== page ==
While most of the European orienteers were busy in Portugal and Spain, NZ had its first big competition of the year, Sprint the Bay. The competition is a tour-style series of sprint races emulating the form of Le Tour de France. This year marked the 5th, and sadly final Sprint the Bay, which has been pivotal to New Zealander’s rise at the junior level. The demanding courses and perfectly organised events have attracted the likes of Øystein Kvaal Østerbø and Julian Dent in the past. Last year Sprint the Bay set new standards in terms of its organisation and international contingent, following the first round of the world cup. The field this year did not have the same depth, however the events organisation and map quality could not be faulted.
In the first four stages of this years tour, Tim Roberston (JWOC Bronze Medalist 2013) and I had some tough battles, winning 2 stages each out of the first 4. Going into the 5th stage we were merely 17 seconds apart. In the 5th stage I secured the overall victory with Tim Robertson cracking under what has become his Achilles Heel of STB, ‘the mountain stage’.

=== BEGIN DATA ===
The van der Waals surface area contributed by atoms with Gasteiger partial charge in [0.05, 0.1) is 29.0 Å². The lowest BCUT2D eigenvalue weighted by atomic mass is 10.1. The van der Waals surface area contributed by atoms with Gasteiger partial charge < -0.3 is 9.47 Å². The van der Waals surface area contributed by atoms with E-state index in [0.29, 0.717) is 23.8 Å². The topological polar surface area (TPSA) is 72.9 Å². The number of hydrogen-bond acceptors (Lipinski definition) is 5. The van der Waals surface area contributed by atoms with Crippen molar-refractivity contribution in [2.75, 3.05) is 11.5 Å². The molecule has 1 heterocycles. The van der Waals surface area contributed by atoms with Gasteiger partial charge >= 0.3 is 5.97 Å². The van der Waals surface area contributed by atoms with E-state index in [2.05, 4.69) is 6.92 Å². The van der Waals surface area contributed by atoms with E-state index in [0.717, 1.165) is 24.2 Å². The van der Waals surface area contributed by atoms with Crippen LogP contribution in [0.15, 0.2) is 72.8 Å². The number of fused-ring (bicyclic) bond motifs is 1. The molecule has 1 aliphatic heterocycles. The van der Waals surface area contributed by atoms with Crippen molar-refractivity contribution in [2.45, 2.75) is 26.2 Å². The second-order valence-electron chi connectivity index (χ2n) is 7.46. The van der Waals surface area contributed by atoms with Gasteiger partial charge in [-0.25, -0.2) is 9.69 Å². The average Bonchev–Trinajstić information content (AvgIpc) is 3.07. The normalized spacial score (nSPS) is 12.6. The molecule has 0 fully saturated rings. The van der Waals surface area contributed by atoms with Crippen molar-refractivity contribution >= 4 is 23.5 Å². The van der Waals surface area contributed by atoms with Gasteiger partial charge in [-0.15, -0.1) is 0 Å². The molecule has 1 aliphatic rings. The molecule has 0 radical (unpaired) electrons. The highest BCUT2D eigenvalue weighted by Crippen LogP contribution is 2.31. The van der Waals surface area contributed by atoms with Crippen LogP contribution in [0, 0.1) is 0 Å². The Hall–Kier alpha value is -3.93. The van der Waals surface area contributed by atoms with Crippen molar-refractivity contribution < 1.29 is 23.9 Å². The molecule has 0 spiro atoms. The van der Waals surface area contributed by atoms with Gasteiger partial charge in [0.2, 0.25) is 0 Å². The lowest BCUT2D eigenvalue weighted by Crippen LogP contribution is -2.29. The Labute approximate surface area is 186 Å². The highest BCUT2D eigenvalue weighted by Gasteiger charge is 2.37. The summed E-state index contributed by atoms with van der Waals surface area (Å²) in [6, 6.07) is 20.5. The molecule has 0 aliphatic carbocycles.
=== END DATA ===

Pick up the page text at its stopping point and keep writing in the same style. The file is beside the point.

On the whole I was quite happy with my racing, technically I was fairly solid, however there were a couple of moments where I lost control and missed some seconds. All maps and results can be found on the STB website. The highlight for me was the 3rd stage, running on Sacred Girls. This was a slice of cartographic genius, and I thank Ross for demonstrating sprint mapping and course setting at the highest level. The 3D nature of the route choices, combined with extremely intricate areas gave this race a very European feel, something truly unique in New Zealand.
For now the training continues, as with preparations for TONIC, an event which I am largely responsible for and which will host the trials for the NZ JWOC Team. More details can be found on the TONIC website, but is shaping up to be one of the highlight events of the century in NZ. Immediately after TONIC, on the 31st of March I will begin my travels to the home of Orienteering, Sweden, where my future awaits me.